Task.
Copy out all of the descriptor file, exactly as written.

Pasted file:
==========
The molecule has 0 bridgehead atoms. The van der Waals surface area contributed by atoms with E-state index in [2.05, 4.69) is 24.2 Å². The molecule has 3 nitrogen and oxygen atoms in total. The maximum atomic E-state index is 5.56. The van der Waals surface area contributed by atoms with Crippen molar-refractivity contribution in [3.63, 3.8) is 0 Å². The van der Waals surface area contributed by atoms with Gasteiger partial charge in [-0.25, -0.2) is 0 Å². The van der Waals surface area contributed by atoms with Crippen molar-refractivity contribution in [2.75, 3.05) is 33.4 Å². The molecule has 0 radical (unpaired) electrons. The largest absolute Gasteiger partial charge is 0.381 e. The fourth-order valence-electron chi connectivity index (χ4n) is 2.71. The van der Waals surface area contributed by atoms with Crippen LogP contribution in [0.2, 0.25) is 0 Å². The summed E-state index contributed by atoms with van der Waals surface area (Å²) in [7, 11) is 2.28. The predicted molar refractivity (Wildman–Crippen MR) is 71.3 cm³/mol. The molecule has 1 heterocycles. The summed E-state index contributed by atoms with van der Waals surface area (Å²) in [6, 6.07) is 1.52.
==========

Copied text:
The molecule has 0 bridgehead atoms. The van der Waals surface area contributed by atoms with E-state index in [2.05, 4.69) is 24.2 Å². The molecule has 3 nitrogen and oxygen atoms in total. The maximum atomic E-state index is 5.56. The van der Waals surface area contributed by atoms with Crippen molar-refractivity contribution in [3.63, 3.8) is 0 Å². The van der Waals surface area contributed by atoms with Gasteiger partial charge in [-0.25, -0.2) is 0 Å². The van der Waals surface area contributed by atoms with Crippen molar-refractivity contribution in [2.75, 3.05) is 33.4 Å². The molecule has 0 radical (unpaired) electrons. The largest absolute Gasteiger partial charge is 0.381 e. The fourth-order valence-electron chi connectivity index (χ4n) is 2.71. The van der Waals surface area contributed by atoms with Crippen LogP contribution in [0.2, 0.25) is 0 Å². The summed E-state index contributed by atoms with van der Waals surface area (Å²) in [7, 11) is 2.28. The predicted molar refractivity (Wildman–Crippen MR) is 71.3 cm³/mol. The molecule has 1 heterocycles. The summed E-state index contributed by atoms with van der Waals surface area (Å²) in [6, 6.07) is 1.52.